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Qualtrics Raises $180 Million, In No Hurry to IPO

This article first appeared in Term Sheet, Fortune’s newsletter on deals and dealmakers. Sign up here.

Qualtrics, the Provo, Utah-based enterprise software company famous for bootstrapping in its early years, has raised $180 million in new venture funding, valuing it at $2.5 billion. It’s a surprising move for the 15-year-old company, which has openly talked about its IPO plans in recent years and was widely expected to go public amid this year’s flurry of enterprise tech IPOs. As recently as Monday, a TechCrunch headline blared: “Is Qualtrics about to go public?”

Answer: Nope. Or at least, not right away. With $180 million in fresh capital, led by existing investors Insight Venture Partners and Accel with participation from Sequoia Capital, Qualtrics is poised to go on an acquisition spree instead. The investment also allowed some early employees to cash out on their shares, according to CEO Ryan Smith. “We don’t want so much pressure built up on the IPO,” he says. (Fortune profiled Smith and his company in 2016 as part of our 40 Under 40 issue.)

“Great companies that go public have a lot of optionality,” Smith says. In other words, he’s confident Qualtrics can pull off a successful IPO regardless of whether the so-called “window” is open. “We made some good decisions early on that are allowing us to write our own story. It’s awesome. It’s working,” he says.

Namely, the company’s decision to grow profitably from the start. This year, Qualtrics is on track to do more than $250 million in revenue. Raising venture capital – $400 million in total now – has not changed Smith’s perspective on the matter. “It’s part of our DNA. We just refuse to not be cash flow positive,” he says. “It’s hard when you’re trying to scale and you have a bunch of dry powder.”

Qualtrics’ investors are happy to keep providing more of it: Accel Partners has now co-led all three of its funding rounds. Ryan Sweeney, a partner at the firm, isn’t worried about an IPO. “There’s no reason to race and try to time the window because it just doesn’t matter for them,” he says. “Their growth is accelerating. They’re cash flow positive. The window will be there for them even if the market takes a turn.”

Regarding acquisitions, Quatrics is seeking companies that can fit into its recently launched Qualtrics XM Platform, which gives companies data on their customers’ experiences. (Smith believes every company will eventually have an “experience” software platform and executive focused on customer experience, just like they have a human resources platform and head of HR.)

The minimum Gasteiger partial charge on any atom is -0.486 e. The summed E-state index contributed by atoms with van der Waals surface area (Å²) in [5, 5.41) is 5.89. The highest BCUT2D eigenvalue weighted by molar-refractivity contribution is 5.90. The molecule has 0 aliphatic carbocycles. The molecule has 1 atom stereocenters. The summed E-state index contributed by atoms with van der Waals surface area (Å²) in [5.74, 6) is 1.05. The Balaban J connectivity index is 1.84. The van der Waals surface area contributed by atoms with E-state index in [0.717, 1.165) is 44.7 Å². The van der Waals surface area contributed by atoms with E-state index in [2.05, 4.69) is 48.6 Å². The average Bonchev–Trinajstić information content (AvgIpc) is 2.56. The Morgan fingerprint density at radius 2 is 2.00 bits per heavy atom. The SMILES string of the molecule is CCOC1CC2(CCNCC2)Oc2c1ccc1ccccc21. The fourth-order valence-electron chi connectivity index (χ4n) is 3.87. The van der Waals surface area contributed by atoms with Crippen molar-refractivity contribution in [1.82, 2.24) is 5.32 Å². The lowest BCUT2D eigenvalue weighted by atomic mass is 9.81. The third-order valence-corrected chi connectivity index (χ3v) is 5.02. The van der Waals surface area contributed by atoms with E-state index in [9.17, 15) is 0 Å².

A number of software startups startups focused on marketing and employee engagement-type problems are that haven’t figured out a go-to-market strategy are now putting themselves up for sale, according to Sweeney. “For Qualtrics to be there to buy some of these makes sense,” he adds.

Statwing, a company that Qualtrics acquired in 2016, was like “Qualtrics for statistics,” Smith says. “We plugged that right into the Qualtrics platform.” Qualtrics currently operates in 10 countries and may also look at international acquisitions.

Qualtrics still needs to “get its house in order,” before going public, Smith says. That includes adding a few more appointments to its board of directors. Alongside the funding, the company announced the addition of Murray Demo, CFO of Atlassian and former CFO of Adobe, to its board of directors and audit committee. The company also recently hired Zig Serafin, a 17-year Microsoft veteran, as its COO. And as Term Sheet noted yesterday, Qualtrics is one on a long list of tech companies seeking to bring on an experienced CFO, which Smith says is a possibility if it can find the right person.

Sweeney says he sees parallels between Qualtrics and Atlassian, another Accel-backed enterprise tech company that bootstrapped itself in its early days and went public amid a difficult IPO market. Both companies faced questions over the size of the markets they operated in when they were starting out. But each proved the markets they address are much bigger than anyone thought, Sweeney says. And both had strong go-to-market strategies. “To be able to scale a business in the hundreds of millions of dollars in the SaaS world, but to be cash flow positive quarter-to-quarter, is not like something we’ve seen,” he says.